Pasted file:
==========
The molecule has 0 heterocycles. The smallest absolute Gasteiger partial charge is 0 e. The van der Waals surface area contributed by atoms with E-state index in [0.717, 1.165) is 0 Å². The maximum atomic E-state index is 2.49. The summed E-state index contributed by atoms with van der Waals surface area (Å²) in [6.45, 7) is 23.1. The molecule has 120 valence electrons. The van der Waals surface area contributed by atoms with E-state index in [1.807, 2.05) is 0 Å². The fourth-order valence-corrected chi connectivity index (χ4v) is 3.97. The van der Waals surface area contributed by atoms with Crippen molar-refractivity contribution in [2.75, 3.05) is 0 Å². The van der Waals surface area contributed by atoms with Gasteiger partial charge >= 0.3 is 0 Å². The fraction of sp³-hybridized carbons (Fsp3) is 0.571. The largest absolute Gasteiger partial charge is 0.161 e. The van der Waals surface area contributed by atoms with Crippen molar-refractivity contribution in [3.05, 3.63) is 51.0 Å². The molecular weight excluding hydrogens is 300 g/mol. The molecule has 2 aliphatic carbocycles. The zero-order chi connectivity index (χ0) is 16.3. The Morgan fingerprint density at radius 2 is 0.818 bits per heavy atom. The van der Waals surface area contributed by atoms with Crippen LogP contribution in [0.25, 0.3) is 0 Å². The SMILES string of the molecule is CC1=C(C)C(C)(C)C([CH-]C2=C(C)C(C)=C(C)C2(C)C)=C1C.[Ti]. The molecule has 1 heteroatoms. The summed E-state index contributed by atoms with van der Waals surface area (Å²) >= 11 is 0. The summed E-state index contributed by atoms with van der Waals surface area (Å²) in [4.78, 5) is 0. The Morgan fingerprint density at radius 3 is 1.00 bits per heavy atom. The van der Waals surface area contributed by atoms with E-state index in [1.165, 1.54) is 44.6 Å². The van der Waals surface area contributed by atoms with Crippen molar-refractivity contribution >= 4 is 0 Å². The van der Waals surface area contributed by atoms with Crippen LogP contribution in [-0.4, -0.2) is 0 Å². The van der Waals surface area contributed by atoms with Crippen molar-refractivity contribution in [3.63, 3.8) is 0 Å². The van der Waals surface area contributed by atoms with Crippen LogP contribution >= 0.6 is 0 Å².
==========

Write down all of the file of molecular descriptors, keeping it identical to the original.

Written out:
The molecule has 0 heterocycles. The smallest absolute Gasteiger partial charge is 0 e. The van der Waals surface area contributed by atoms with E-state index in [0.717, 1.165) is 0 Å². The maximum atomic E-state index is 2.49. The summed E-state index contributed by atoms with van der Waals surface area (Å²) in [6.45, 7) is 23.1. The molecule has 120 valence electrons. The van der Waals surface area contributed by atoms with E-state index in [1.807, 2.05) is 0 Å². The fourth-order valence-corrected chi connectivity index (χ4v) is 3.97. The van der Waals surface area contributed by atoms with Crippen molar-refractivity contribution in [2.75, 3.05) is 0 Å². The van der Waals surface area contributed by atoms with Gasteiger partial charge >= 0.3 is 0 Å². The fraction of sp³-hybridized carbons (Fsp3) is 0.571. The largest absolute Gasteiger partial charge is 0.161 e. The van der Waals surface area contributed by atoms with Crippen molar-refractivity contribution in [3.05, 3.63) is 51.0 Å². The molecular weight excluding hydrogens is 300 g/mol. The molecule has 2 aliphatic carbocycles. The zero-order chi connectivity index (χ0) is 16.3. The Morgan fingerprint density at radius 2 is 0.818 bits per heavy atom. The van der Waals surface area contributed by atoms with Crippen LogP contribution in [0.25, 0.3) is 0 Å². The SMILES string of the molecule is CC1=C(C)C(C)(C)C([CH-]C2=C(C)C(C)=C(C)C2(C)C)=C1C.[Ti]. The molecule has 1 heteroatoms. The summed E-state index contributed by atoms with van der Waals surface area (Å²) >= 11 is 0. The summed E-state index contributed by atoms with van der Waals surface area (Å²) in [4.78, 5) is 0. The Morgan fingerprint density at radius 3 is 1.00 bits per heavy atom. The van der Waals surface area contributed by atoms with E-state index in [1.165, 1.54) is 44.6 Å². The van der Waals surface area contributed by atoms with Crippen molar-refractivity contribution >= 4 is 0 Å². The van der Waals surface area contributed by atoms with Crippen LogP contribution in [-0.4, -0.2) is 0 Å². The van der Waals surface area contributed by atoms with Crippen molar-refractivity contribution in [3.63, 3.8) is 0 Å². The van der Waals surface area contributed by atoms with Crippen LogP contribution >= 0.6 is 0 Å².